Food:

Ever had that bloated feeling after eating a sandwich? Coeliac disease researchers and plant geneticists are finding more evidence to suggest that the cause is the industrialisation of baking, with it's drastically abbreviated fermentation time less than an hour.

This piece comes from the 2014 edition of The Kiwi Diary. This year's edition also marks ten years in the business of 100 per cent New Zealand-made, culture-celebrating, Royal-Society-of-New-Zealand-endorsed, personal organisers. Flicking through its pages you'll find art works, poems, recipes, intelligent commentary and articles from more than 80 well-known, and up-and-coming, New Zealanders.

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Wheat and grains generally are not digestible in their raw form. Putting grains through the age old 'slow' production process such as sourdough starters or natural fermentation methods (traditionally between three and 25 hours), changes its chemical structure.

You can feel the difference between a dough that has just been mixed, and a fermented dough. The fermentation, or rising process, allows the natural enzymes to break down the complex carbohydrates and gluten proteins, aiding digestion.

These traditional methods have several benefits, such as improved digestion, better absorption of the many vitamins and minerals present in grains (the purpose of our digestive system after all!), and a reduction in the amount of yeast used (about a quarter of the yeast required to make a quick dough), as old man time allows the yeast to grow on itself. These important differences result in optimum nutrition from bread.

It is my opinion that much of the gluten intolerance out there today is partly caused by the 'modern', rapid methods of bread baking. The reduced digestibility can damage people's guts, leading to sensitivity.

In a recent article, Sue Kedgley said, "It's interesting that until the 1950's, ceoliac disease was extremely rare. But from the 1960's it began to increase sharply. It's around that time that the new mechanical methods of bread-making, called the Chorleywood Bread process or 'no time' method, were introduced in the United Kingdom, and taken up by other countries like the United States, Australia and New Zealand."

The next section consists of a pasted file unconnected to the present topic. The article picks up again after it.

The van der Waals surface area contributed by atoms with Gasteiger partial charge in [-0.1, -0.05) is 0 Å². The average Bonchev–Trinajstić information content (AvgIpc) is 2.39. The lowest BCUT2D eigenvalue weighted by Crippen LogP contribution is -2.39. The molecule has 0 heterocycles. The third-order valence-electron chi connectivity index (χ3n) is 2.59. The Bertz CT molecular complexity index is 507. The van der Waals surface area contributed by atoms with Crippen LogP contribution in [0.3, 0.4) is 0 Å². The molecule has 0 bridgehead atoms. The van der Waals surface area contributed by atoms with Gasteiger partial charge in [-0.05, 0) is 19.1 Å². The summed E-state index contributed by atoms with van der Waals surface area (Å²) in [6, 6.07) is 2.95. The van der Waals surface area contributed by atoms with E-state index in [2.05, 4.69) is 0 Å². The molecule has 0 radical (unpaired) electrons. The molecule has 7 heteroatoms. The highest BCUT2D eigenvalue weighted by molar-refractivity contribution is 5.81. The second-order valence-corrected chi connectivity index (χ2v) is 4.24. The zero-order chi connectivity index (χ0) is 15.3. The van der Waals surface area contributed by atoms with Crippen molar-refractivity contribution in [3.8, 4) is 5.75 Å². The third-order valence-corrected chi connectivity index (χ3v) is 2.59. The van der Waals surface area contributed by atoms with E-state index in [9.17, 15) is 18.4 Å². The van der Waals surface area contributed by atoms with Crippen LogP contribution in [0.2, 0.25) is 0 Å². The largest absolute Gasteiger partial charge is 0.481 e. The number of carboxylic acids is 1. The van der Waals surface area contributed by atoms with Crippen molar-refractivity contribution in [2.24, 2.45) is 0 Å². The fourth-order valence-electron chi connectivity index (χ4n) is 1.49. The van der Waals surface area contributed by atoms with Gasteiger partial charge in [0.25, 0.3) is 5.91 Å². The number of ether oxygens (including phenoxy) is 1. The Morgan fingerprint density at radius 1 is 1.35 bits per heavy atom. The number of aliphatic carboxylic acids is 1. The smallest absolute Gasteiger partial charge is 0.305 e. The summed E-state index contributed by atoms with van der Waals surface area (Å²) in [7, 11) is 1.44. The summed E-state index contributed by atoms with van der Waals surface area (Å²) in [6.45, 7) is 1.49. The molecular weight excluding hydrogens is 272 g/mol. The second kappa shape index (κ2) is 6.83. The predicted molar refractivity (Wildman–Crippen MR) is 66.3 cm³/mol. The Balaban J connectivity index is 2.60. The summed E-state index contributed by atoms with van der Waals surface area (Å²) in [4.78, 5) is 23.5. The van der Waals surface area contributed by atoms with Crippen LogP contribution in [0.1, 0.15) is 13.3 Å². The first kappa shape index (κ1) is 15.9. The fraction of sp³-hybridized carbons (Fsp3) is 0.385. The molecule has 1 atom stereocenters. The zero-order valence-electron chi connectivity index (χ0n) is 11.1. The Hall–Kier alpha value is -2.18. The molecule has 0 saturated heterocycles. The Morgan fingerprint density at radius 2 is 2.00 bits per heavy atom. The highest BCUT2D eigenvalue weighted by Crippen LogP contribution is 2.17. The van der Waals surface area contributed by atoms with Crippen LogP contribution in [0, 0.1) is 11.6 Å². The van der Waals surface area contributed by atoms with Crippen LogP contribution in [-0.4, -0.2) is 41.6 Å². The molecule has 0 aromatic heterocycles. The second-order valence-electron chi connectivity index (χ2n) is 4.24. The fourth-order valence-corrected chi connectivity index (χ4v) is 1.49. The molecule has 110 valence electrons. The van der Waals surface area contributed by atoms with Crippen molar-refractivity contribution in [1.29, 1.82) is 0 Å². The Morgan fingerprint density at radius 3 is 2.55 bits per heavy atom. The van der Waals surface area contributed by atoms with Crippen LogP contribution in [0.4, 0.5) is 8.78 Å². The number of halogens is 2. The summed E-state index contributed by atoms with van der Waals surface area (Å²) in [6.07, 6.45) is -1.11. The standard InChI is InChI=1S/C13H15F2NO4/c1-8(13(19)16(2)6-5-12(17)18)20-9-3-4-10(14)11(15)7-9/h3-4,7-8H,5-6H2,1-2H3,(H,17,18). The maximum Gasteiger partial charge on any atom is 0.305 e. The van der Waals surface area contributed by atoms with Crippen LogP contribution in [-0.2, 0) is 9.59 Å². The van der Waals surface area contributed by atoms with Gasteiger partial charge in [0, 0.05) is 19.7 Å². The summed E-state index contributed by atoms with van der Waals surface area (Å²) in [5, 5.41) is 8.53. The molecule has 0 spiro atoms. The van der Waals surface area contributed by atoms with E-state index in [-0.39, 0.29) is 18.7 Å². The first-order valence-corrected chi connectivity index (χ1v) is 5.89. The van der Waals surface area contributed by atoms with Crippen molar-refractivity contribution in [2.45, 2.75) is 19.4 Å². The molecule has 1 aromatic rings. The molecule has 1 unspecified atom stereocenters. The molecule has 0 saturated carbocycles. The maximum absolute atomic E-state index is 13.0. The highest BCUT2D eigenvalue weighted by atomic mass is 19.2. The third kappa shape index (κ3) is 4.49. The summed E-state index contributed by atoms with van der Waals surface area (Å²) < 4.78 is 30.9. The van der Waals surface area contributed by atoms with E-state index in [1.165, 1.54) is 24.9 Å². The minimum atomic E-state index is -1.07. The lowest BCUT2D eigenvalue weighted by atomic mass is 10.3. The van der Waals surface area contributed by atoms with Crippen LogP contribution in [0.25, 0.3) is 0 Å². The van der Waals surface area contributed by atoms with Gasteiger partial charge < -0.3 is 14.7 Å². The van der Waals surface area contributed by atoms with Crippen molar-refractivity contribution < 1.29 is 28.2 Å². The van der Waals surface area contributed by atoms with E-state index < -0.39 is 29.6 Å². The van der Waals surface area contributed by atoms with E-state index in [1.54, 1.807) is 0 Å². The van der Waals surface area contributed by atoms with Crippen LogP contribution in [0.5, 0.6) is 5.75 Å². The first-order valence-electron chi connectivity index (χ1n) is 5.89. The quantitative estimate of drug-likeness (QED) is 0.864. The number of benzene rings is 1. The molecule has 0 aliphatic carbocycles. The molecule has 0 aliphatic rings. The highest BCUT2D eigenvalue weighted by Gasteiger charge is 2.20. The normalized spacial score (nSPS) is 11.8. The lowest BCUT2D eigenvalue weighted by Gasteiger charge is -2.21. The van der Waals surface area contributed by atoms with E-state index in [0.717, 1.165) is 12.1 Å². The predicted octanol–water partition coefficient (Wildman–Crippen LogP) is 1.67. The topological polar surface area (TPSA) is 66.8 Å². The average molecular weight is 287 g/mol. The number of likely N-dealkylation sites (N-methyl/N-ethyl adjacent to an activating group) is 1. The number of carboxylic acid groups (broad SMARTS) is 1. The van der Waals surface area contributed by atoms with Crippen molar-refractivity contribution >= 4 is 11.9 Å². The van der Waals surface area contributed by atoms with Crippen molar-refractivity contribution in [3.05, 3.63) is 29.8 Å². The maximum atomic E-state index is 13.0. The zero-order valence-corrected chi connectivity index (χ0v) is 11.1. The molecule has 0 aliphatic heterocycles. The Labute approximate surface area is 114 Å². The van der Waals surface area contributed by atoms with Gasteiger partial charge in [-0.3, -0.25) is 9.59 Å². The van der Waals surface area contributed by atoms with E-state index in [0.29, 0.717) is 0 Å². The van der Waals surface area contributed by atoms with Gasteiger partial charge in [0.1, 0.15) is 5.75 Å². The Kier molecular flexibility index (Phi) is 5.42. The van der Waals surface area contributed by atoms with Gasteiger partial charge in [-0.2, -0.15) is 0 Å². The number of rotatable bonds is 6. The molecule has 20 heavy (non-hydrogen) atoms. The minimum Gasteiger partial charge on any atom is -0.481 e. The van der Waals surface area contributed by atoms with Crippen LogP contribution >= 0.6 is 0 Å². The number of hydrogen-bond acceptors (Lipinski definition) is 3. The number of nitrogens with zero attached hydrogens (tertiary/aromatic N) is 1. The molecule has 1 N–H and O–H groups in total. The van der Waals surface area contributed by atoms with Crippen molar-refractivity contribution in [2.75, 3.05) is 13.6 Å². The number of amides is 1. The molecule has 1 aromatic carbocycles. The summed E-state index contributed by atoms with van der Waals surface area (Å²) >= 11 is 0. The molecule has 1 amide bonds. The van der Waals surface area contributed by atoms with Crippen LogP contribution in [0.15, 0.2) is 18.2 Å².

Certainly countries who maintain the 'old ways' of natural fermentation or sourdough bread making have far fewer cases of gluten intolerance. So, trust your gut, and where baking is concerned, go slow! Happily, it tastes superior too.

Bobs Organic Bread Recipe
This recipe makes one large (1 kg) loaf, or two small loaves.
Use quality organic ingredients where possible for optimum nutrition. (Organic is more about what is omitted, i.e. containing no artificial chemicals and pesticides, which are unfortunately common in non-organic food.)

Ingredients
600mls or 2 cups cold water
1 dessertspoon honey
1 tspn dried yeast (without improvers)
90g or 0.6 cups of rolled oats
280g or 1.4 cups wholemeal flour
280g or 1.4 cups white flour
1 dessertspoon sea salt or table salt
(Later after first rise) 1 Tablespoon coconut, olive or vegetable oil.

Method
Dissolve honey in water in large bowl or bucket. Add rolled oats and yeast and leave for 5 minutes.
Add flours and salt and mix very well.
It is very wet to start as classed as a batter dough.
Cover and leave to rise either overnight or through day. Almost the longer the better so don't worry about it. It should double in size and wait till you return whilst the magic happens.
Oil or butter your tins and fold in the oil to dough (you will feel the difference to earlier.)
Turn into tins no more than half full.
Leave to rise and when nearly double in size again place into the oven, preheated to 180ºC.
One loaf will take about 50 minutes. Two smaller loaves will take about 40 minutes, or until well browned.
Turn the bread out of the tins and leave to cool on rack or eat HOT.

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